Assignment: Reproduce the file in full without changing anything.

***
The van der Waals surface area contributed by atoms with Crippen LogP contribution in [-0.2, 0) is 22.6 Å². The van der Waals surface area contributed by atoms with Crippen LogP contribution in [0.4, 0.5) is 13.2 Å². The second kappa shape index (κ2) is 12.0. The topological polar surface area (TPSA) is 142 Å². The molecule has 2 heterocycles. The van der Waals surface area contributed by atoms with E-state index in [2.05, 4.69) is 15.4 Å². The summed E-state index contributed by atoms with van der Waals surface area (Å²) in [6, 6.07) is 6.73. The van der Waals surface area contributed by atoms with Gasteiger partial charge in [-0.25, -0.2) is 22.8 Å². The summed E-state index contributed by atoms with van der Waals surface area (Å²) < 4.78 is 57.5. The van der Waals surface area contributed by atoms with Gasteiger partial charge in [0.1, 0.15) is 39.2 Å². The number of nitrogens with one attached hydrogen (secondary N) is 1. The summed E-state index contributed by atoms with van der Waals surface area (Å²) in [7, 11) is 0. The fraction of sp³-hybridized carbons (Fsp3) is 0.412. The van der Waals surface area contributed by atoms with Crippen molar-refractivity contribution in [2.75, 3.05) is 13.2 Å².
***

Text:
The van der Waals surface area contributed by atoms with Crippen LogP contribution in [-0.2, 0) is 22.6 Å². The van der Waals surface area contributed by atoms with Crippen LogP contribution in [0.4, 0.5) is 13.2 Å². The second kappa shape index (κ2) is 12.0. The topological polar surface area (TPSA) is 142 Å². The molecule has 2 heterocycles. The van der Waals surface area contributed by atoms with E-state index in [2.05, 4.69) is 15.4 Å². The summed E-state index contributed by atoms with van der Waals surface area (Å²) in [6, 6.07) is 6.73. The van der Waals surface area contributed by atoms with Gasteiger partial charge in [-0.25, -0.2) is 22.8 Å². The summed E-state index contributed by atoms with van der Waals surface area (Å²) < 4.78 is 57.5. The van der Waals surface area contributed by atoms with Gasteiger partial charge in [0.1, 0.15) is 39.2 Å². The number of nitrogens with one attached hydrogen (secondary N) is 1. The summed E-state index contributed by atoms with van der Waals surface area (Å²) in [7, 11) is 0. The fraction of sp³-hybridized carbons (Fsp3) is 0.412. The van der Waals surface area contributed by atoms with Crippen molar-refractivity contribution in [2.75, 3.05) is 13.2 Å².